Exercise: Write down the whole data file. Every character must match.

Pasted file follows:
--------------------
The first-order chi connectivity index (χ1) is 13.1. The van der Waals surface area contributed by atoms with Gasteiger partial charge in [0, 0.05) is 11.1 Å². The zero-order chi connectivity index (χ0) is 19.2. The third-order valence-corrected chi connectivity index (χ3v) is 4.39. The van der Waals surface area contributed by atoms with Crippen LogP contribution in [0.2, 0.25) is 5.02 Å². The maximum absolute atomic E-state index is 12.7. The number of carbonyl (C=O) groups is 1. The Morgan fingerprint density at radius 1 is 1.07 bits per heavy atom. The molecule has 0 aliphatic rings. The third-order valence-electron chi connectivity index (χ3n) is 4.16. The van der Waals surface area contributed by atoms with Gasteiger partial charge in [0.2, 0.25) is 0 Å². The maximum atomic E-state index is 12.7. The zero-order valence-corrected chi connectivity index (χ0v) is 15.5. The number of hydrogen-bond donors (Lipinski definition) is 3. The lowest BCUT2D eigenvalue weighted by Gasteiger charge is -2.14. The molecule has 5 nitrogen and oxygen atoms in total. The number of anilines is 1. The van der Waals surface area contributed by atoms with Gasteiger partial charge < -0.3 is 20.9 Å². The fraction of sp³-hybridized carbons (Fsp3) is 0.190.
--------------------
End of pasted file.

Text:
The first-order chi connectivity index (χ1) is 13.1. The van der Waals surface area contributed by atoms with Gasteiger partial charge in [0, 0.05) is 11.1 Å². The zero-order chi connectivity index (χ0) is 19.2. The third-order valence-corrected chi connectivity index (χ3v) is 4.39. The van der Waals surface area contributed by atoms with Crippen LogP contribution in [0.2, 0.25) is 5.02 Å². The maximum absolute atomic E-state index is 12.7. The number of carbonyl (C=O) groups is 1. The Morgan fingerprint density at radius 1 is 1.07 bits per heavy atom. The molecule has 0 aliphatic rings. The third-order valence-electron chi connectivity index (χ3n) is 4.16. The van der Waals surface area contributed by atoms with Gasteiger partial charge in [0.2, 0.25) is 0 Å². The maximum atomic E-state index is 12.7. The zero-order valence-corrected chi connectivity index (χ0v) is 15.5. The number of hydrogen-bond donors (Lipinski definition) is 3. The lowest BCUT2D eigenvalue weighted by Gasteiger charge is -2.14. The molecule has 5 nitrogen and oxygen atoms in total. The number of anilines is 1. The van der Waals surface area contributed by atoms with Gasteiger partial charge < -0.3 is 20.9 Å². The fraction of sp³-hybridized carbons (Fsp3) is 0.190.